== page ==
From Humanities, Abstract Expressionism’s dueling duo: Clement Greenberg and Harold Rosenberg set the standards for art in the 1950s; Richard Rabinowitz and the art of exhibitry: How a stilted grad student changed the way we look at museums; how two American women changed the standards of style and scooped the Paris prognosticators; and A. J. Liebling’s World War II journalism climbed to great literary heights, even as it stayed close to the ground. That's the ticket: Here are 27 ways to succeed in politics. Protestantism, piety, and professionalism: The first chapter from Trusting Doctors: The Decline of Moral Authority in American Medicine by Jonathan B. Imber. A review of The Duck That Won The Lottery And 99 Other Bad Arguments by Julian Baggini. The introduction to Russian Orthodoxy Resurgent: Faith and Power in the New Russia by John Garrard and Carol Garrard. A review of Zen and Now: On the Trail of Robert Pirsig and the Art of Motorcycle Maintenance by Mark Richardson. A look at why technology doesn’t dumb us down — it frees our minds. Who was Uncle Sam, and why did he want "You"? An interview with Jed Perl, author of Antoine's Alphabet (and more). From Vanity Fair, Jamie Johnson on the "diversity" of wasp clubs. Sex on the Beach: What 80s bikini comedies tell us about gender and class.

From the Journal of Markets & Morality, a review of Trapped: When Acting Ethically Is Against the Law by John Hasnas; an essay on the claim for secularization as a contemporary utopia; an article on ideas, associations, and the making of good cities; and can social justice be achieved? A review of America and the World: Conversations on the Future of American Foreign Policy by Zbigniew Brzezinski and Brent Scowcroft. A review of The Culture of War by Martin van Creveld (and more). Nir Rosen reports from Majd al Anjar, where the rage of young men mixes with the sectarian fervour spilling over Iraq’s borders. Everyone Loves Rachel: How an ultra-liberal Air America host won over the other side. Rebecca Donner reviews In the Land of No Right Angles by Daphne Beal. MC Hammer's "Too Legit to Quit": Here is illustrated the flaw, or danger, of conservatism as a defense of legitimacy. Justin Raimondo on HGTV: If you think that FOX News — with its bleached-out blonde anchorbabes made up to look like mid-price hookers — is the televised voice of conservatism, then think again. An interview with Carmine Sarracino, coauthor of The Porning of America: The Rise of Porn Culture, What It Means, and Where We Go From Here. The corrupter of youth: A review of Richard Rorty: The Making of an American Philosopher by Neil Gross.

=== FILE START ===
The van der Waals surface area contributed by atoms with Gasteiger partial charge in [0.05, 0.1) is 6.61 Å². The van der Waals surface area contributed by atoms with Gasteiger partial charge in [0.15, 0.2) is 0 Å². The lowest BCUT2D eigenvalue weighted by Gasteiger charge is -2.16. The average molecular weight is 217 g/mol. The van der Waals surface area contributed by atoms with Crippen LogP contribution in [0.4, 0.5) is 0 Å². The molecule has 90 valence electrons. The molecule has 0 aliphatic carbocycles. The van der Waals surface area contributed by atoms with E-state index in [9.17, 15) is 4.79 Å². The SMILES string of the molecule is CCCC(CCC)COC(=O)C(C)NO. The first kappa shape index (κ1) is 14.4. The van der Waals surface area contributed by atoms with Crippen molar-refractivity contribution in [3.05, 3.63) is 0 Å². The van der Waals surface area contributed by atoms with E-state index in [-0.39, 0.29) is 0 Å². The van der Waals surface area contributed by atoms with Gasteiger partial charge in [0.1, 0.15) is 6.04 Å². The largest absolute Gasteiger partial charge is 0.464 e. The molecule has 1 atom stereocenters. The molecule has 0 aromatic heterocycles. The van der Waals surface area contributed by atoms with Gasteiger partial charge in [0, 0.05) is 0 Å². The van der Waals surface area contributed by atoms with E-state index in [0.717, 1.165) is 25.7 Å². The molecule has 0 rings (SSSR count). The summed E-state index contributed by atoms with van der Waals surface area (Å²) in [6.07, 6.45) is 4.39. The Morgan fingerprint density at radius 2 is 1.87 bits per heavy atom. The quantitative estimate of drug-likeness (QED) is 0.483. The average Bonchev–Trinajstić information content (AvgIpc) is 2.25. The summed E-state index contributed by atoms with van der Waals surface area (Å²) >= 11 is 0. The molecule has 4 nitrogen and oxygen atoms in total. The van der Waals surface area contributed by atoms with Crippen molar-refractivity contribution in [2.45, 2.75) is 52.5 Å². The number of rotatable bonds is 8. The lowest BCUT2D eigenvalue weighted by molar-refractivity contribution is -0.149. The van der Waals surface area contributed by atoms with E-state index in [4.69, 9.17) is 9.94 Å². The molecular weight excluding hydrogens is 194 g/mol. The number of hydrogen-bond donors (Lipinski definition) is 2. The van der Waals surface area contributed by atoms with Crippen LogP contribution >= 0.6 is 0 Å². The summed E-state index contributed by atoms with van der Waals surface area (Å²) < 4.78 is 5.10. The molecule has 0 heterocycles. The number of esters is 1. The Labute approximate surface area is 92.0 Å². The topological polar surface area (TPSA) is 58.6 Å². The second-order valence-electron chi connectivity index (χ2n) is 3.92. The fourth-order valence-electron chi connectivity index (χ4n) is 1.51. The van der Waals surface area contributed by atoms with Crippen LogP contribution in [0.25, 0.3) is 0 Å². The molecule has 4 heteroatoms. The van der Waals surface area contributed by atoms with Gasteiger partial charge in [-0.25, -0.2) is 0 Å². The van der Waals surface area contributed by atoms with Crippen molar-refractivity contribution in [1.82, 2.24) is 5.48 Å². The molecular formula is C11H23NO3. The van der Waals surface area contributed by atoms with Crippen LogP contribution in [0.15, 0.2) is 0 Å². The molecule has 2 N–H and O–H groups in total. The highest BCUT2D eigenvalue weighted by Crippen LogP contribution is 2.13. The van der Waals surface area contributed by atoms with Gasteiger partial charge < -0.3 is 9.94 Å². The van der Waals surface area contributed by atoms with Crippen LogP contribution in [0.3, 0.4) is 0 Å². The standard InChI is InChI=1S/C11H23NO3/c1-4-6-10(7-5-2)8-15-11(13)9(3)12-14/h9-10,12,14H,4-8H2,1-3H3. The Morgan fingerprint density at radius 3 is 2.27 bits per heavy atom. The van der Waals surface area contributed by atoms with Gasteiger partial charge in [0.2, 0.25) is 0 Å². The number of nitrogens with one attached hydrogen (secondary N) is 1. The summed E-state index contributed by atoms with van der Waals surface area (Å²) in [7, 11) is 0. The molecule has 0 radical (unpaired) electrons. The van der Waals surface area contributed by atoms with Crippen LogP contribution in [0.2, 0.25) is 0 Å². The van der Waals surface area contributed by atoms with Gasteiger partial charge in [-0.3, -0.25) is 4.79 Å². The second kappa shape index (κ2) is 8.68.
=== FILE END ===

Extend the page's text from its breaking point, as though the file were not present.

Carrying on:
From TNR, Alan Wolfe on how education is changing politics; and why honor prevents John McCain from telling the truth. A look at what McCain's books tell us about him. Going beyond fair and balanced: Despite popular accounts, researchers found that Barack Obama got more negative press coverage than John McCain did in the early summer. David Cay Johnston celebrates the bailout bill's failure — and looks ahead. Tayt Harlin reviews Voice Over by Celine Curiol. From Secular Culture and Ideas, Gregory Kaplan on an intellectual history of secularism; an article on Baruch Spinoza, the last medieval heretic or the first secular Jew; an interview with Rebecca Goldstein, author of Betraying Spinoza; an excerpt from The Jewish Century by Yuri Slezkine; an excerpt from The Rise of Modern Yiddish Culture by David Fishman; and why do American Jews cling to traditional simple images of the shtetl? A look at the real danger in over-romanticizing America's small towns. The Pigou Club Goes to Washington: Higher pollution taxes make sense, provided the revenues are used to offset existing taxes that distort incentives. How Sweden and Denmark kicked a nasty fossil fuel habit (using taxes) and got rich in the process, but the diet may not be effective for all political body types. How Adam Smith's theory of moral sentiments could be applied to cap-and-trade greenhouse-gas emissions.

From Cato Journal, Erich Weede (Bonn): Human Rights, Limited Government, and Capitalism; a review of What Democracy Is For: On Freedom and Moral Government by Stein Ringen; and a review of Regulation and Public Interests: The Possibility of Good Regulatory Government by Steven P. Croley (and more); and a special issue on Federal Reserve policy in the face of crises. Regulator in Chief: What a president can — and can’t — do to fix the economy. A review of The Predator State: How Conservatives Abandoned the Free Market and Why Liberals Should Too by James K. Galbraith. Shiny Happy Bankers: As the crisis unfolded, the Web sites of troubled financial institutions seemed oblivious. Recovering the beginnings of conservatism: A review of Flying High: Remembering Barry Goldwater by William F. Buckley, Jr. (and more and more). John McWhorter reconsiders WFB's God and Man at Yale. From Gelf, an interview with Libero Della Piana, a most American of communists. The conspiracy of the anti-war leftists: An exchange between American Prospect writer Robert Farley and the authors of Party of Defeat. The Left Today: An interview with Mitchell Cohen. Punk Manifesto: A review of On the Lower Frequencies: A Secret History of the City by Erick Lyle. More on Susan Neiman's Moral Clarity: A Guide For Grown-Up Idealists.